According to your personal tastes, notwithstanding the pressure of Conference business, you may find objects of interest and pleasure amidst the busy hum of the city’s varied industries; or from its breezy heights discover, perhaps contrary to first impressions, that it is beautiful for situation.  Its parks, museums libraries, and picture galleries will be open to you: and in the immediate neighbourhood, Chatsworth, Haddon, Hardwick, Wentworth, and Wharncliffe and the beautiful district of the Dukeries are situated, for reaching which abundant facilities are provided.

An excellent electric tram service is provided by the Corporation, by means of which nearly all parts of the city can be conveniently reached at a uniform charge of one penny between centre and termini and intermediate stages for half that sum.

Primitive Methodism was introduced into Sheffield by the Rev.  Jeremiah Gilbert, who was sent by the Nottingham Circuit in June 1819 and who opened his mission with such success that in two days a Society of 40 members formed, which during the nine months following had grown so rapidly that in March 1820 it was made the head of a new circuit.  After fifteen years of unsettled and migratory experiences Bethel Chapel was built in Cambridge Street, then called Coal Pit Lane, in 1835, at a cost of £4,460.  This was a daring venture and for some time the little church bravely struggled against formidable difficulties.  These were however eventually overcome and under the ministry of the Rev. J Verity and his successors a season of abounding prosperity was experienced and Bethel became a centre of spiritual activity and power and has become the joyful and honoured mother of many churches.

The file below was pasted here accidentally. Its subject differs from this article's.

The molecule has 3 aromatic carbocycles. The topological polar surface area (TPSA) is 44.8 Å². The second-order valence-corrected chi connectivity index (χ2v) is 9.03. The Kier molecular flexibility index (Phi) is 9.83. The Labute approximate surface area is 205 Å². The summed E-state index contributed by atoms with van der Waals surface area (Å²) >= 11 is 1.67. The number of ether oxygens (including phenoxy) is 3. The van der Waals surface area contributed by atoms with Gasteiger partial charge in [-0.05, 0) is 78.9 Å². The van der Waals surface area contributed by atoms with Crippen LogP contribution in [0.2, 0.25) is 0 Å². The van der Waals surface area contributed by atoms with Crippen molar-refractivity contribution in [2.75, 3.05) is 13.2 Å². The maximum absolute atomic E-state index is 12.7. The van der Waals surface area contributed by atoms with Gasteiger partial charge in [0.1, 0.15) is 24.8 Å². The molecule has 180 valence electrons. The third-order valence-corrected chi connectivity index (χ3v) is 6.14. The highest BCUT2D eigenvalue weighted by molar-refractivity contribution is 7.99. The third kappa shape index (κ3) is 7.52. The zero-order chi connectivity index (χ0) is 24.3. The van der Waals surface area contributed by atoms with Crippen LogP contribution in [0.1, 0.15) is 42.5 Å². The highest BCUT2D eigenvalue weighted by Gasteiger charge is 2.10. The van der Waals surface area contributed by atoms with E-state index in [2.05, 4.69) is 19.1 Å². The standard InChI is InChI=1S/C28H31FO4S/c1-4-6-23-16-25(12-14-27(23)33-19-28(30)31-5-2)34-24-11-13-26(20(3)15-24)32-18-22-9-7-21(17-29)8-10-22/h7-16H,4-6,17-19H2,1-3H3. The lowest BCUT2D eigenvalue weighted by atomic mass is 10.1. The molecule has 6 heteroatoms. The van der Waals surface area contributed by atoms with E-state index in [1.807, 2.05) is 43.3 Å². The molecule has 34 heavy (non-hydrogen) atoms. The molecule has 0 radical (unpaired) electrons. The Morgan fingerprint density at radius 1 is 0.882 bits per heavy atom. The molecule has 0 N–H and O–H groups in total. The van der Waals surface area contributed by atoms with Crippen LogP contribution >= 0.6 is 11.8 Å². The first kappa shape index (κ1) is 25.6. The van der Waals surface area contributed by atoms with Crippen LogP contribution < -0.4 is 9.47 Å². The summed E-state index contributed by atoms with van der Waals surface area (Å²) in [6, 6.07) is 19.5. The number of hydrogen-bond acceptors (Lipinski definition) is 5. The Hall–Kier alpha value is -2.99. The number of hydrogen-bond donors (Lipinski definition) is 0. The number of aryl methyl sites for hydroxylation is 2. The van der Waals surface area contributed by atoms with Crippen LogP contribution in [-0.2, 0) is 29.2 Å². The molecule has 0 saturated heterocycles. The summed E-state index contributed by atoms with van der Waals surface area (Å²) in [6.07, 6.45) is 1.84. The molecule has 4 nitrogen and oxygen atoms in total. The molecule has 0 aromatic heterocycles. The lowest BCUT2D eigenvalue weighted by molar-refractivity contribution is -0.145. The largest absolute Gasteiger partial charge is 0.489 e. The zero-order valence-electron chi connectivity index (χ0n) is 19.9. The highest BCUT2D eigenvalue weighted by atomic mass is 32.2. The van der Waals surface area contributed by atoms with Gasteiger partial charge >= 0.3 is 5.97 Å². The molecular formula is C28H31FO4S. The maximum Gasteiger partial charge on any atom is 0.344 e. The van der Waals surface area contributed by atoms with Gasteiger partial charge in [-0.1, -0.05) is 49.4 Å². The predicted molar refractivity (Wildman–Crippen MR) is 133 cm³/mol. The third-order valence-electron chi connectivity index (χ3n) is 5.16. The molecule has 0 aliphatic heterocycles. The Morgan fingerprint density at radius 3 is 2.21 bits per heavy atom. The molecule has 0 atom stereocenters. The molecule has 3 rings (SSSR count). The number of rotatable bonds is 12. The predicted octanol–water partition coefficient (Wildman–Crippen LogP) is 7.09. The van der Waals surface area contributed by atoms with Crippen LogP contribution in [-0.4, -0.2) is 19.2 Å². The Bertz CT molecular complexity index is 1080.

In 1856 the second circuit was formed with Stanley Street at its head and the Rev W Cutts superintendent , which has been followed at intervals by Petre Street, Hoyle Street, John Street, Attercliffe, Langsett Road, Ann’s Road  and Abbeydale Circuits.  In these nine circuits there is a total membership of 3,363, with 45 chapels which have cost £78,099.  In addition to these city circuits Rotherham, Rawmarsh, Doncaster, Chesterfield,  Mexborough, Bradwell, Barnsley and other Circuits have been separated so that the area of the first circuit is now covered by 30 circuits, with a combined membership of about 10,000 and chapels which are valued at over £200,000.

This brief review of the progress of our churches in the city and surrounding district during the past 80 years suggests the question “What has God wrought?”

The Committees are making all possible arrangements  for your comfort; for the convenience of the Conference and the despatch of its business; and for the effectiveness of the religious services.

We give you a hearty greeting, and hope that the conference  of 1901 will leave only th e happiest memories with all who shall take part therein.

On behalf of the Committee,

Thomas Campey

This page was added by Christopher Hill on 29/01/2016.